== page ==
Recover Accidentally Deleted Bookmarks in Chrome & Firefox - - Windows Tips and Tricks with Geek

Tuesday, November 9, 2021

Recover Accidentally Deleted Bookmarks in Chrome & Firefox


Both Chrome and Firefox can restore bookmarks you’ve deleted, but Chrome doesn’t make it easy. Chrome contains a single, hidden bookmark backup file. You can only restore the backup file manually, and that file is frequently overwritten.

Firefox users have it easier—Firefox’s bookmark manager contains an undo feature. Firefox also performs regular, automatic bookmark backups. Firefox keeps the backups for several days and allows you to easily restore bookmarks without digging around in hidden folders.

Google Chrome

Update: Chrome’s bookmark manager now has an Undo option! To undo deleting a bookmark in the bookmark manager, press Ctrl+Z. Even if you don’t have the bookmark manager open when you deleted the bookmark, you can press Ctrl+Shift+O to open it and then use Ctrl+Z to undo deleting a bookmark. You may have to click in the list of bookmarks before pressing Ctrl+Z. (On a Mac, press Command+Z instead.)

Chrome’s bookmark manager doesn’t have an Undo option. If your finger slips, you could delete an entire folder full of bookmarks with no obvious way to recover them. If you’ve made a backup with the export option, you could import the backup—but that backup may already be out of date.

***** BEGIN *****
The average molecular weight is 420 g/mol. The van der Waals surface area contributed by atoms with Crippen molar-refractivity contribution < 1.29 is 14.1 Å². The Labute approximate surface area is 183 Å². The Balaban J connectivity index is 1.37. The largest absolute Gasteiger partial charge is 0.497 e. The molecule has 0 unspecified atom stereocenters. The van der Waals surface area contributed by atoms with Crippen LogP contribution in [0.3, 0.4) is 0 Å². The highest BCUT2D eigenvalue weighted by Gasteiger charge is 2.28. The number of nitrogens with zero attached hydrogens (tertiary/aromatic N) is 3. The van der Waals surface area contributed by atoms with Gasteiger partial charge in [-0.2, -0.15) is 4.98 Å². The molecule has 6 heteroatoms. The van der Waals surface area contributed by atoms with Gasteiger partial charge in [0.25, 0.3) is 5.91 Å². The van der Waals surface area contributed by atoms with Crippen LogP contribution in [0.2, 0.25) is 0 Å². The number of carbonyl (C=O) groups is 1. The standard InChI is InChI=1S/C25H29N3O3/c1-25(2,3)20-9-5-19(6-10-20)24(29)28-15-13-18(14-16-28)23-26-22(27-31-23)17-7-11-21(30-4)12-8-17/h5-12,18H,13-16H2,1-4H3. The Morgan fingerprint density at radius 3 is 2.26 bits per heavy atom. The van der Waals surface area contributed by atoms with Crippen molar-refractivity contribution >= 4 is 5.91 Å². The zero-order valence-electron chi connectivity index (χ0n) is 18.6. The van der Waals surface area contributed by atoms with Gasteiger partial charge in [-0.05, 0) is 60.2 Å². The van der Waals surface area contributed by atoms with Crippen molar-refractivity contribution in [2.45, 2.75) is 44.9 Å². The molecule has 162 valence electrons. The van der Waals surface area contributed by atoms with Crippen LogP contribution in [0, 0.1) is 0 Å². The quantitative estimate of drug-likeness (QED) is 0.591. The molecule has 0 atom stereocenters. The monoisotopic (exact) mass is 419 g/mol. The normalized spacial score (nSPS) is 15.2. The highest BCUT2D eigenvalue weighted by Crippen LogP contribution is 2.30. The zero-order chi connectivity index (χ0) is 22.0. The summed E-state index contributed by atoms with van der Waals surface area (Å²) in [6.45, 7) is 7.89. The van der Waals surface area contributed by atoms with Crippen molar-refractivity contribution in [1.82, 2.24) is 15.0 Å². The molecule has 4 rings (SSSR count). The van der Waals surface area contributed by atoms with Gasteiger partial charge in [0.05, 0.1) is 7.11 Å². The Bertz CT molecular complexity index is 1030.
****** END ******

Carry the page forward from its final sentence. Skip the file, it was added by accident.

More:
First thing’s first. If you’ve accidentally deleted a bookmark, close all open Chrome windows, but do not reopen Chrome. If you’ve already closed Chrome, leave it closed. Chrome saves a single backup of your bookmarks file, and it overwrites that backup each time you launch Chrome.

Launch Windows Explorer and plug the following location into its address bar—replacing “NAME” with the name of your Windows user account:

C:\Users\NAME\AppData\Local\Google\Chrome\User Data\Default

The folder contains two bookmark files—Bookmarks and Bookmarks.bak. Bookmarks.bak is the most recent backup, taken when you last opened your browser.

Note: If you don’t see the .bak file extension and just see two files named Bookmarks, you’ll need to make Windows show the extensions for files. In File Explorer, head to File > Change Folder and Search Options > View, and then clear the “Hide extensions for known file types” check box.

To restore the backup (again, make sure all Chrome browser windows are closed), take these steps:

  1. Rename your current Bookmarks file to something like Bookmarks.old. This just preserves a copy of the current bookmarks file in case you need it.
  2. Rename your Bookmarks.bak file to just Bookmarks (removing the .bak extension). This makes Chrome load the backup file when you open it.
  3. Open Chrome, and see if you’ve managed to restore the missing bookmark.

If these steps don’t restore your bookmark, it means the backup file was saved more recently than the bookmark went missing. Unfortunately, it also means you’re out of luck, unless you’ve got a backup of your PC you can pull an even older backup file from.

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